To Wall, investing so deeply in a concept is inherent to his obsession. “I get kind of upset about anything that’s inconsistent or just feels kind of slapped on,” he says. “I think I’ve been guilty of being stupidly obsessive in the past about details like this. But I think it just comes from the fact that when you love a book, you’ll always be attached to the cover that you first read it wrapped in, if that makes sense. And I think when that coalesces with a great design, that can be so powerful.”

Infidelities, by Kirsty Gunn

The stories in Gunn’s collection tend to make use of experimental structures and themes of rebellion in relationships and domesticity. Wall saw the book cover as a sort of stage, and began exploring floor plans until he came across one for an affluent middle class townhouse. He liked the notion that it could be equally emblematic of a couple moving in, full of wonder and possibility—or a scene filled with moving boxes emblematic of a breakup. “The shell of the house sort of represents potential and tragedy,” he says. “So it was almost like a kind of a film set.” Like characters, he then began populating type from the title into rooms.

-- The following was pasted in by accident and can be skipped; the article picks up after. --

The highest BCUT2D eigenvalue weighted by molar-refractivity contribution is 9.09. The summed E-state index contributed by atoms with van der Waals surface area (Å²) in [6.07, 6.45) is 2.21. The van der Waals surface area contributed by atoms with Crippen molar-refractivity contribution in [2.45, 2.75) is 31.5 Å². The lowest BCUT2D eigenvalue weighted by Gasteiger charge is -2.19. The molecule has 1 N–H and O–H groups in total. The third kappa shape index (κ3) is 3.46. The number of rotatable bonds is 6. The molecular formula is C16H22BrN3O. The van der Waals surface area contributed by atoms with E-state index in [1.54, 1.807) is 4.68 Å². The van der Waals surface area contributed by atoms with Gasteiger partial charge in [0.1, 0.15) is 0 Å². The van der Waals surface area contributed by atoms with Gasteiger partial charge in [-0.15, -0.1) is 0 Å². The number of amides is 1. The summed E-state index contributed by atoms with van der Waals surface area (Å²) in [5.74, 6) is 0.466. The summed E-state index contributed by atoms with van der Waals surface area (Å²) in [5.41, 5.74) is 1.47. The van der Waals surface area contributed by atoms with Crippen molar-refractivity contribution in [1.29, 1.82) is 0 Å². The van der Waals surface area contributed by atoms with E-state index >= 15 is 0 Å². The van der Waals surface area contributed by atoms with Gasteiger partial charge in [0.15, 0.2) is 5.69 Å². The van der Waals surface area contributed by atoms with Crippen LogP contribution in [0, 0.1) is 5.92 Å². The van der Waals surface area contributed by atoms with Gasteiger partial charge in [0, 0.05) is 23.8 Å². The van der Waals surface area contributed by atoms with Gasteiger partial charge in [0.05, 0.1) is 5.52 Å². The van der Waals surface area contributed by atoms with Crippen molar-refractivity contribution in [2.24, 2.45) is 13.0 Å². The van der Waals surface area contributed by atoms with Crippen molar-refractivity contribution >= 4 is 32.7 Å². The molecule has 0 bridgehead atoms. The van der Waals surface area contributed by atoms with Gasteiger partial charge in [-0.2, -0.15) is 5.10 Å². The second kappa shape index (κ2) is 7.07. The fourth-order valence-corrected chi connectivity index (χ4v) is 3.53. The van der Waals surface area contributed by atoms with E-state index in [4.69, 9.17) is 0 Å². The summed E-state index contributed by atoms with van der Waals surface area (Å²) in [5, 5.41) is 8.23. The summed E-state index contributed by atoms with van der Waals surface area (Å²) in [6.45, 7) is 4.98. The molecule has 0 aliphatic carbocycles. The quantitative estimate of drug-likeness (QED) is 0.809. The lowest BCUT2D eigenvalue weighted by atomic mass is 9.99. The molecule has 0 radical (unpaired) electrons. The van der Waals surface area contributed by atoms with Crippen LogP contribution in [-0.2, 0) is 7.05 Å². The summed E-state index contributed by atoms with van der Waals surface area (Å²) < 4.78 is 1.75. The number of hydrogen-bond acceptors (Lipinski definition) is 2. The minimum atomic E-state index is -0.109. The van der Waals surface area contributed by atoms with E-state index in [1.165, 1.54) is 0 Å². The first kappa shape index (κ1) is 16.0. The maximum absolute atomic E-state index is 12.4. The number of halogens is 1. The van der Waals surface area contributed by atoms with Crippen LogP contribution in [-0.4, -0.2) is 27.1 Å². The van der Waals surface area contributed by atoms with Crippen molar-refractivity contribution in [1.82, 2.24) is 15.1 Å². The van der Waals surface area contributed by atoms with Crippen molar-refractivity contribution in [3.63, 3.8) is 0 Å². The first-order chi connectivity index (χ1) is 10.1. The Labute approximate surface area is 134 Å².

The Element: How Finding Your Passion Changes Everything, by Ken Robinson

In his early days as a book cover designer, Wall found himself tasked with a medley of self-help books (he reflects on how Dr. Phil’s head is always cut out from its background on covers, given his lack of hair). Wall says he didn’t know what he was in for when he started, but he discovered that self-help books can actually be a wildly creative design challenge. 

Around the time that he took on The Element, Wall had been doing a fair amount of branding projects and logo work, which inevitably found its way to this cover. He began sketching out figures reminiscent of vintage Germanic designs (à la the Munich Olympics), and then started trying to boil them down. As he worked, he realized he was creating a logo as much as a book cover. In Wall’s mark, the butterfly and heart strike at the core of the book’s thesis—as Wall has described, “that our true calling is the point at which our natural talents and personal passions overlap.” 

As for his own personal passions, he notes, “The one geeky thing I like about this cover—and no one else will notice this—but the thickness of the line work on the head is the same thickness as the typography.”